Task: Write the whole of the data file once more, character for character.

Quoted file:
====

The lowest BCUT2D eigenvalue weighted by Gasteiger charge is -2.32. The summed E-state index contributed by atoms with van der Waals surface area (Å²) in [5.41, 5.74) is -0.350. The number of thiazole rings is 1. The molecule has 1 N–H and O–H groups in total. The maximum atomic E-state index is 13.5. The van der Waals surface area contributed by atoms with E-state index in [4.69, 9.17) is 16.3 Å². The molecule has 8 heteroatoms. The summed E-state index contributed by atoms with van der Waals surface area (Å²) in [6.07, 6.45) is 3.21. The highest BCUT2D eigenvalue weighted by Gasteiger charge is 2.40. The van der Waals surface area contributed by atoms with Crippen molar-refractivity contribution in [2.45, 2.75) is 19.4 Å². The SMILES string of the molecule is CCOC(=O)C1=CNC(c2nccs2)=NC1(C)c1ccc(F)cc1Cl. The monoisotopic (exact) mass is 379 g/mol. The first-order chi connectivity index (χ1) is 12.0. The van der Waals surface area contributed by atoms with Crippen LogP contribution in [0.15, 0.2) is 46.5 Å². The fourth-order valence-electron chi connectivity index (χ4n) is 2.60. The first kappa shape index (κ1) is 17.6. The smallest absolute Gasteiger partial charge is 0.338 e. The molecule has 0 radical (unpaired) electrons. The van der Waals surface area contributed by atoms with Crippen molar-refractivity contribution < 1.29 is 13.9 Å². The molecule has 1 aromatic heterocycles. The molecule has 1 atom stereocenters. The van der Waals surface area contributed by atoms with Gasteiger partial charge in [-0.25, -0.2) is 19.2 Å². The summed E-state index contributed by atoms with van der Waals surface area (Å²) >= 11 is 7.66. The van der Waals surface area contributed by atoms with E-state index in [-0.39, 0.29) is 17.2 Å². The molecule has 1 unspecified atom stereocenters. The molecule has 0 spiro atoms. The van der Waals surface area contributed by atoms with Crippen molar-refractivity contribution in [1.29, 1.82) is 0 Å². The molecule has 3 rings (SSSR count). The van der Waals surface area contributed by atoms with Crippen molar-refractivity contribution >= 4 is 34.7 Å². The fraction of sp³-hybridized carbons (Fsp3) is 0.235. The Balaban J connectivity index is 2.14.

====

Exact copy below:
The lowest BCUT2D eigenvalue weighted by Gasteiger charge is -2.32. The summed E-state index contributed by atoms with van der Waals surface area (Å²) in [5.41, 5.74) is -0.350. The number of thiazole rings is 1. The molecule has 1 N–H and O–H groups in total. The maximum atomic E-state index is 13.5. The van der Waals surface area contributed by atoms with E-state index in [4.69, 9.17) is 16.3 Å². The molecule has 8 heteroatoms. The summed E-state index contributed by atoms with van der Waals surface area (Å²) in [6.07, 6.45) is 3.21. The highest BCUT2D eigenvalue weighted by Gasteiger charge is 2.40. The van der Waals surface area contributed by atoms with Crippen molar-refractivity contribution in [2.45, 2.75) is 19.4 Å². The SMILES string of the molecule is CCOC(=O)C1=CNC(c2nccs2)=NC1(C)c1ccc(F)cc1Cl. The monoisotopic (exact) mass is 379 g/mol. The first-order chi connectivity index (χ1) is 12.0. The van der Waals surface area contributed by atoms with Crippen LogP contribution in [0.15, 0.2) is 46.5 Å². The fourth-order valence-electron chi connectivity index (χ4n) is 2.60. The first kappa shape index (κ1) is 17.6. The smallest absolute Gasteiger partial charge is 0.338 e. The molecule has 0 radical (unpaired) electrons. The van der Waals surface area contributed by atoms with Crippen molar-refractivity contribution < 1.29 is 13.9 Å². The molecule has 1 aromatic heterocycles. The molecule has 1 atom stereocenters. The van der Waals surface area contributed by atoms with Gasteiger partial charge in [-0.25, -0.2) is 19.2 Å². The summed E-state index contributed by atoms with van der Waals surface area (Å²) >= 11 is 7.66. The van der Waals surface area contributed by atoms with E-state index in [-0.39, 0.29) is 17.2 Å². The molecule has 1 unspecified atom stereocenters. The molecule has 0 spiro atoms. The van der Waals surface area contributed by atoms with Crippen molar-refractivity contribution in [1.29, 1.82) is 0 Å². The molecule has 3 rings (SSSR count). The van der Waals surface area contributed by atoms with Crippen molar-refractivity contribution >= 4 is 34.7 Å². The fraction of sp³-hybridized carbons (Fsp3) is 0.235. The Balaban J connectivity index is 2.14.